If sage grouse were listed, the China Mountain project likely wouldn’t happen. The Endangered Species Act regulates a lot of activity once a species is listed, which is partly why local sage-grouse working groups have worked to preserve populations.
“The priority is keeping the birds off the ESA,” said local working group facilitator Mike Pepper.
RES knows the wind farm faces resistance because of the sage grouse and in turn developed its own sage grouse conservation plan. It will be submitted as part of the wind farm’s environmental study, which BLM Jarbidge Field Manager Rick Vander Voet said should be released in February if all goes well.
RES hasn’t released its plan to the public. But spokeswoman Suzanne Leta Liou said the company would provide on-site restoration activities, evaluate the project’s impacts on sage grouse and identify ways to make up for them. One of the big selling points is that research on Brown’s Bench sage grouse can provide information for other projects.
The Jarbidge local working group has seen the conservation plan but members didn’t say whether they support it. They plan to discuss and comment on the separate BLM resource plan this month.
“RES is promising $15 million in mitigation money,” said Pepper. “But does that get you through 30 years?”
Unlikely to back out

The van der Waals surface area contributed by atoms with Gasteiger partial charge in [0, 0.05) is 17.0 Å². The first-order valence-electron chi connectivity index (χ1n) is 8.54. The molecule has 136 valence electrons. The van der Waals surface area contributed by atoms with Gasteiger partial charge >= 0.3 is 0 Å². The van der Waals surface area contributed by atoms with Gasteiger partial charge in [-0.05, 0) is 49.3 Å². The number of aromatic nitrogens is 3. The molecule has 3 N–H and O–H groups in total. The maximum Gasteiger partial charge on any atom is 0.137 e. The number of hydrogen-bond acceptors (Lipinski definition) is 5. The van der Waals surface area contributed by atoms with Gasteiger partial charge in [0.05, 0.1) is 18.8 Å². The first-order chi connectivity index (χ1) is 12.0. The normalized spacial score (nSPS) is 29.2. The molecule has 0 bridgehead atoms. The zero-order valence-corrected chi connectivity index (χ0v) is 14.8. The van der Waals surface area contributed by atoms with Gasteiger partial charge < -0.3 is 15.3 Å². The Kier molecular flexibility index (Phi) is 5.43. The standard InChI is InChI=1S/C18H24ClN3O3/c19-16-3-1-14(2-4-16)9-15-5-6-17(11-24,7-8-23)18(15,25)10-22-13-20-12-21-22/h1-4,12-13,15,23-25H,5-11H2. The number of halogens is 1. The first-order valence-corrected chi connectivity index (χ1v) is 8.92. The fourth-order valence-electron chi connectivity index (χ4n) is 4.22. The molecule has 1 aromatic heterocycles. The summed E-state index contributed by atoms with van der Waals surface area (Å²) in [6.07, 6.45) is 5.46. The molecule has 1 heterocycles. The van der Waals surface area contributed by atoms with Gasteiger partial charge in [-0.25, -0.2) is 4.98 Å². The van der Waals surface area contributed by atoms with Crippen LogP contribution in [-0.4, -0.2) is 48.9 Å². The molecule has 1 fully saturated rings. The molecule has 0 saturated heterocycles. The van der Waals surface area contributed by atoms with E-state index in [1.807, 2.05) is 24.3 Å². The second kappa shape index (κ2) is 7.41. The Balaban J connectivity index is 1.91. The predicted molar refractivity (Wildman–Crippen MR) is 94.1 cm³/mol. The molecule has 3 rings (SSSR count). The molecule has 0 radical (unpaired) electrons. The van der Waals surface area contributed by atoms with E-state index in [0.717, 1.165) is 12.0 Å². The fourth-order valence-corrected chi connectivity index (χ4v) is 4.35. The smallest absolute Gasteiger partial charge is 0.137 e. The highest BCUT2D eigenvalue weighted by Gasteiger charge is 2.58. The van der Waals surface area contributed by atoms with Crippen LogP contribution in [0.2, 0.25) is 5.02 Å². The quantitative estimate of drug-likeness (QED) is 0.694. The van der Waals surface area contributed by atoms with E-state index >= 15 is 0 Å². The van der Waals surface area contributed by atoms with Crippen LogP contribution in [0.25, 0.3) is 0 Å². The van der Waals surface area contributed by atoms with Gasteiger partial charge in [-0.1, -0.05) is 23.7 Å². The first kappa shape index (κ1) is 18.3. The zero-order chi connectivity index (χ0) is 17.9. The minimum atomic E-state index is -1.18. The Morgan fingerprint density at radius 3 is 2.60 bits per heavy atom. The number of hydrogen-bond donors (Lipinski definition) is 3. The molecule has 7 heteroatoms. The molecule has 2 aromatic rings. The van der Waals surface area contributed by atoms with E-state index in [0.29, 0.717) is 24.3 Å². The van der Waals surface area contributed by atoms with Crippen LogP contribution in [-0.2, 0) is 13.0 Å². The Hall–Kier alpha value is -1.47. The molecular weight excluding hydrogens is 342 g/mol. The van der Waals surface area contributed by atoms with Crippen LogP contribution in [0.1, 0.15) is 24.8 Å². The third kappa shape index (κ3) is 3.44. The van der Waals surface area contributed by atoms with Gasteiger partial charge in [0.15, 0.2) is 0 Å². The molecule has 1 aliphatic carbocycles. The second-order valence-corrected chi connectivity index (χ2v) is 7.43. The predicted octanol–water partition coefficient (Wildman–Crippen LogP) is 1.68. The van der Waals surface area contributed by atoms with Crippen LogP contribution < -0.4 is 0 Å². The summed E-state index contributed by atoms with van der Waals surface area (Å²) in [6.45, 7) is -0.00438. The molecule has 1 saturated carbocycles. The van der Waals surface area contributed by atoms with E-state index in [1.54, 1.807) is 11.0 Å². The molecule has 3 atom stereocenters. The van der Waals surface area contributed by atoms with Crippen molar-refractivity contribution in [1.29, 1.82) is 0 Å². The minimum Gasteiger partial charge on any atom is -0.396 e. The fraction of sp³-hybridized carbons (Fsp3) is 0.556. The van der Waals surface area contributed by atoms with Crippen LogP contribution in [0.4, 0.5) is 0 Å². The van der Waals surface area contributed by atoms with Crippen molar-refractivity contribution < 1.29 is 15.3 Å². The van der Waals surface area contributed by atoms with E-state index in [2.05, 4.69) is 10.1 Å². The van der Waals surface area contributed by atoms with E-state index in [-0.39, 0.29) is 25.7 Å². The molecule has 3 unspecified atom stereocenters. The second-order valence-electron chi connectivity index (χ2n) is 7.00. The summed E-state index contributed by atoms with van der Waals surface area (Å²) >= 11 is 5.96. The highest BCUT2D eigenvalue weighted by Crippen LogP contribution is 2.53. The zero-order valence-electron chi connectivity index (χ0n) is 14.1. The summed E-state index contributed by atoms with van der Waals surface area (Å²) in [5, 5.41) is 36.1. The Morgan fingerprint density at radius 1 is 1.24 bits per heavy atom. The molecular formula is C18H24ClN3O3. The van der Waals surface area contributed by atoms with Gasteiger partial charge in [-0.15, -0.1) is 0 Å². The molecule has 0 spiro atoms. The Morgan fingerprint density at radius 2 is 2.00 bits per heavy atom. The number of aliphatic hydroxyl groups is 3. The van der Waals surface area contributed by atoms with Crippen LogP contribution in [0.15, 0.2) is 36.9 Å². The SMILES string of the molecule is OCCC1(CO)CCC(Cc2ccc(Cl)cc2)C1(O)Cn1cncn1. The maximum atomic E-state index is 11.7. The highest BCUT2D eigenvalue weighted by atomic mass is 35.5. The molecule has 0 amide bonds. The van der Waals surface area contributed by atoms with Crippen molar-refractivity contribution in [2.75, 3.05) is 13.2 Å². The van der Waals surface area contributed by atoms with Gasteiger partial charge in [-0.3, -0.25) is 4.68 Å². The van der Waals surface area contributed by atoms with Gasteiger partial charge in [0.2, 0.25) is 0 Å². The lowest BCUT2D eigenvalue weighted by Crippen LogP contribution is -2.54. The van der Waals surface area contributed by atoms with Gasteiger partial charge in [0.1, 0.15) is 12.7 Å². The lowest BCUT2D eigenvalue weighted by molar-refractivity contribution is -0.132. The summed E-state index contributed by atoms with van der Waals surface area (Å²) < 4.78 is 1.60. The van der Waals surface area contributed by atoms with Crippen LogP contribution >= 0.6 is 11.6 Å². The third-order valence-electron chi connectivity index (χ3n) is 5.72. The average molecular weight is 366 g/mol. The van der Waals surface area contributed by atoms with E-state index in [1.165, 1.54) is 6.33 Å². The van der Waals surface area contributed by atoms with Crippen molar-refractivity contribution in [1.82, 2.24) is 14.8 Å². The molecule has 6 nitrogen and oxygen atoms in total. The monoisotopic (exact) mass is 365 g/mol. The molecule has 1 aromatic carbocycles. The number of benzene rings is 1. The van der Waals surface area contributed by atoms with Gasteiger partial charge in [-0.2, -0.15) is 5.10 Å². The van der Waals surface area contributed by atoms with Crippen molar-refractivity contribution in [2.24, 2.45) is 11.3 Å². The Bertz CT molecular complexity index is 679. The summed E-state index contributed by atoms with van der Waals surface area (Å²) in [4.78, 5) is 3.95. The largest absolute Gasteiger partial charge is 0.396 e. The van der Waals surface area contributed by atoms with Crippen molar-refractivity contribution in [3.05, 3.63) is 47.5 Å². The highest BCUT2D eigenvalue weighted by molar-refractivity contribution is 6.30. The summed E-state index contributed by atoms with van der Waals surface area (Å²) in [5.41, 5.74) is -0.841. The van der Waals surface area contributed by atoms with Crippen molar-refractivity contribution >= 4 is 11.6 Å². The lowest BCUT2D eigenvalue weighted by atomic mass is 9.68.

Wind farms are still somewhat new to the region, so it’s kind of the Wild West as far as what’s allowed. Few siting regulations exist to protect animals and each project can become the next battle.
In mid-December, the Idaho Conservation League joined with the National Wildlife Federation, the Audubon Society and five other organizations to ask RES to withdraw its China Mountain proposal.
In a letter to RES, the groups say they might not have questioned the project a decade ago. But now, the project threatens too much of the grouse habitat that remains after recent, massive wildfires.
Almost half of the region was already in “poor” condition when the last Jarbidge plan was written in 1987. Then, the 2007 Murphy Complex Fire alone destroyed 70 percent of the area’s remaining sage grouse nesting habitat. Subsequent fires, including this year’s Long Butte Fire, have burned additional swaths into the sagebrush.